by Lev Tsitrin
I know it is unfair to generalize — after all, Mr. Zachary Karabell may be a mere outlier in the organization he founded, “The Progress Network”. And yet, if “birds of the feather flock together,” the opposite may be true too: those who flock together are “birds of the feather,” and his foolishness is indicative of that of his colleagues.
“The feather” of Mr. Karabell’s is obvious from his monumentally ignorant “guest essay” in the New York Times, “China Doesn’t Have to Be Our Next Great Enemy” that picks a bone with Biden’s China strategy perceived by Mr. Karabell as unnecessarily confrontational. “China [is no] threat to American prosperity and security, not unless you believe in every antagonistic word coming from Chinese officials, every war plan devised by its military,” Mr. Karabell intones in a siren voice. “It’s rhetoric over Taiwan has been little more than saber-rattling and appears restrained compared to how the United States has historically treated Latin America.” What comes out of China is mere “plans for its defense.”
So, why worry? “China is deeply intertwined with the U.S. and global economy. It holds more than a trillion dollars’ worth of American debt in the form of U.S. Treasury securities, benefits from the cumulative effect of U.S. investment in China and needs access to foreign markets. All of these realities shape its behavior just as much as the possibility of a future confrontation with the United States.”
Mr. Karabell’s credentials set in fine type below his essay reveal that he is “a former portfolio manager of the China-U. S. Growth Fund with Fred Alger Management,” That his policy suggestion reflects a conflict of interests between the interests of the US and of Mr. Karabell’s pocketbook is an obvious, but minor point. The major problem of his essay is how little he understands what he talks about: Communism. This, in fact, is an overwhelming problem with the whole of American engagement with China for the last thirty years: we simply refuse to see ideology as a driving factor in behavior of individuals and countries, China including. In line with Mr. Karabell’s sneering at “believing in every antagonistic word coming from Chinese officials,” America’s pragmatism fell victim to Chinese ideology of Communism, which we systemically refuse to take seriously.
And yet, Communist insistence that it is the ultimate truth is as strong as any religious feeling — in fact, it is grounded in the same religious assurance of knowing what is ultimately “true” that guides, for instance, the suicide bombers. Sure, China’ tactics for advancing Communism may be different from the Soviet one — China plans to buy the world rather than conquer it — but the strategic goal remains the same: world-wide Communism, as revealed in the Gospel of Marx/Mao. Where America saw its economic engagement with China as the opportunity to liberalize it through commerce, China also saw the opportunity — but an exactly the opposite one: the opportunity to turn America communist by buying it up piecemeal. Every Soviet schoolchild knew by heart Lenin’s great dictum — “the capitalist will sell us the very rope on which we will hang him.” That is exactly how China operates — though the likes of Mr. Karabell in business and government circles would rather not know: selling the noose is so profitable.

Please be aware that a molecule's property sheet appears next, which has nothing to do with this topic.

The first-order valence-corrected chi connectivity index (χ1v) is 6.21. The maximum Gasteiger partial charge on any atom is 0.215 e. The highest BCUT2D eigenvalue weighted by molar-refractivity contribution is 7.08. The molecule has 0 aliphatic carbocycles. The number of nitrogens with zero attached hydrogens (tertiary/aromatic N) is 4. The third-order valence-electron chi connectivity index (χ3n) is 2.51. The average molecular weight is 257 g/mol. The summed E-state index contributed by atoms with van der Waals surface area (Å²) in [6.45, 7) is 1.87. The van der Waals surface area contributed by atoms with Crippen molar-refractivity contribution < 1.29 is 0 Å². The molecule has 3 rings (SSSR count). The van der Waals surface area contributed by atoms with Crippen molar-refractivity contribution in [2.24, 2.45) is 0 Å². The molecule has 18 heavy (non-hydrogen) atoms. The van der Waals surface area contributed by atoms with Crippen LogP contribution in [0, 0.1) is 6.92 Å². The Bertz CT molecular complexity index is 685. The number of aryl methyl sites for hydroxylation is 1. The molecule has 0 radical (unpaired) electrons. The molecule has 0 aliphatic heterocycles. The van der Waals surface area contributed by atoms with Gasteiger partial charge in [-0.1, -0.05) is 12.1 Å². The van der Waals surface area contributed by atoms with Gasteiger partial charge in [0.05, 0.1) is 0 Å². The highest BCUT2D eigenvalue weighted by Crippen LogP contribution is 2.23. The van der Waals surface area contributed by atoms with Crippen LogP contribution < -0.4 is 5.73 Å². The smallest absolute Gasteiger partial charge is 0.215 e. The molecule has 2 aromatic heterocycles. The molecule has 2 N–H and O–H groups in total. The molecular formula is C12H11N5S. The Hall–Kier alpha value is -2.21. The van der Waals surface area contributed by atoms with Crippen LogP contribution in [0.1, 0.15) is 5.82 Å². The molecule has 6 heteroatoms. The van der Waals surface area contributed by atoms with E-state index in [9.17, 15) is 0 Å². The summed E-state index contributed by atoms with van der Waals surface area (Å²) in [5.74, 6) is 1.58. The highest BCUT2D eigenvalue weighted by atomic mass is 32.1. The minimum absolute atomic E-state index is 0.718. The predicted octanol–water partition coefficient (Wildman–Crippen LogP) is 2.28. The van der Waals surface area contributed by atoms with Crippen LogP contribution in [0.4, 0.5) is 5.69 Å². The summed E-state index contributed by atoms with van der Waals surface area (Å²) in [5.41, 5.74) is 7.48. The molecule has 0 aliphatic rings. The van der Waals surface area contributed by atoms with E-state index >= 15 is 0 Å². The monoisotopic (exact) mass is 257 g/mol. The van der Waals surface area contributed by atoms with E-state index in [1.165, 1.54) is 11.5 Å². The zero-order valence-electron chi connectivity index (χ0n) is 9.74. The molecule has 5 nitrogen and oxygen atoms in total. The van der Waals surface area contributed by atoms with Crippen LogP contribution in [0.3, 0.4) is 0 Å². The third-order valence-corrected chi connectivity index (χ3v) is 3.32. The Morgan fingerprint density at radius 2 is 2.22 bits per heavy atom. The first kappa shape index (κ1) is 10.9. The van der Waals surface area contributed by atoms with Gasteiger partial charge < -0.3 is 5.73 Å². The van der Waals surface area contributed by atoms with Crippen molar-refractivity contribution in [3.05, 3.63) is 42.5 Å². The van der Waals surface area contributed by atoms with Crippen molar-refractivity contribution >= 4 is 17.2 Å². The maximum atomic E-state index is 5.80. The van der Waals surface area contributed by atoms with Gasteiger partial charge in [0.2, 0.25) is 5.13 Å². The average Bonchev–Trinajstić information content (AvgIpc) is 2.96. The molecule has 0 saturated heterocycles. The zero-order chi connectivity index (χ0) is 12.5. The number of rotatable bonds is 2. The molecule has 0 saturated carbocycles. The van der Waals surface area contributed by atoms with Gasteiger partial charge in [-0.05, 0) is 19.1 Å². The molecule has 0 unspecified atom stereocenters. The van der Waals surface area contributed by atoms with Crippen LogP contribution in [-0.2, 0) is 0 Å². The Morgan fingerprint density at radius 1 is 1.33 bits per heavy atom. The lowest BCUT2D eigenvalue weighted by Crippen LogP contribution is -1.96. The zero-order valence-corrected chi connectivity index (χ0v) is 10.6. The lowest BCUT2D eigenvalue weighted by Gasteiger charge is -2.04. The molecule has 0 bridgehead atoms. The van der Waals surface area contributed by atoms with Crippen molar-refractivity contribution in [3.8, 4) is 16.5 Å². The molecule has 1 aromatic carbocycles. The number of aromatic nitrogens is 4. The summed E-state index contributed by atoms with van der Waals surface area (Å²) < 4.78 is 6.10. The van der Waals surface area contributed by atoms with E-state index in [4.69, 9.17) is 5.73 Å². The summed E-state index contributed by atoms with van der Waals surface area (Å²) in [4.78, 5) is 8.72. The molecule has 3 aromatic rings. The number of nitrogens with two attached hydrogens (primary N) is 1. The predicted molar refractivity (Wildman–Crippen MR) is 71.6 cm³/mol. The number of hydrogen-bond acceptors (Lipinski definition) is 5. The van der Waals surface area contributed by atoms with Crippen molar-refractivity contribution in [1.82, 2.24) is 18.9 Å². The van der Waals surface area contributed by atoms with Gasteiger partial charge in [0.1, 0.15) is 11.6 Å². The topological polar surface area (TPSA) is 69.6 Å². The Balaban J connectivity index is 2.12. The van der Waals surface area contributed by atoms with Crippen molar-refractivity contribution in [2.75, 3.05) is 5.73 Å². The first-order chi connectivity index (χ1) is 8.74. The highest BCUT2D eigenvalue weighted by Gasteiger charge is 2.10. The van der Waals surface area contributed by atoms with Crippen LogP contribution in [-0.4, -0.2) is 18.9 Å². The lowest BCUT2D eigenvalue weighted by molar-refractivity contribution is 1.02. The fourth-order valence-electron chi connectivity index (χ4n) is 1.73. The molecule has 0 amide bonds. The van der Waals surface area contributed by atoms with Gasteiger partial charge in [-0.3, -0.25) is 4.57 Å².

Nor can Mr. Karabell boast of logic. “China is deeply intertwined with the U.S. and global economy. […] Russia, by contrast, is constrained only by how far Mr. Putin is willing to go,” is how he contrasts the two countries. In this, he compares apples to oranges — country’s economic involvement is measured against its leaders’ expansionist calculus. If anything, the effect of the comparison is the exact opposite to Mr. Karabell’s intention: Russia was also fully integrated with the world — as witnessed by the long list of Western companies that decided to cut their losses and leave — and as further demonstrated by Europe’s inability to cut off Russia’s oil and gas, three months into the Ukraine war. As to how far Mr. Xi will be willing to go to “rejuvenate” China by grabbing Taiwan and giving it the blessings of Communism (as he did to Hong Kong), Mr. Putin is a good guide, too. He merely miscalculated the Ukrainian, and the world’s resistance. Is Mr. Xi beyond making a similar miscalculation?
Somehow, the New York Times just loves to publish goody-goody drivel — and undoubtedly, Mr. Karabell saw his essay as a golden opportunity to promote both himself, and his organization. The New York Times‘ megaphone worked — but it worked only to prove that Mr. Karabell is an ignoramus, and that his organization is likely a collection of similarly ignorant types. “The Progress Network” is really “The Brainless Network,” I suspect.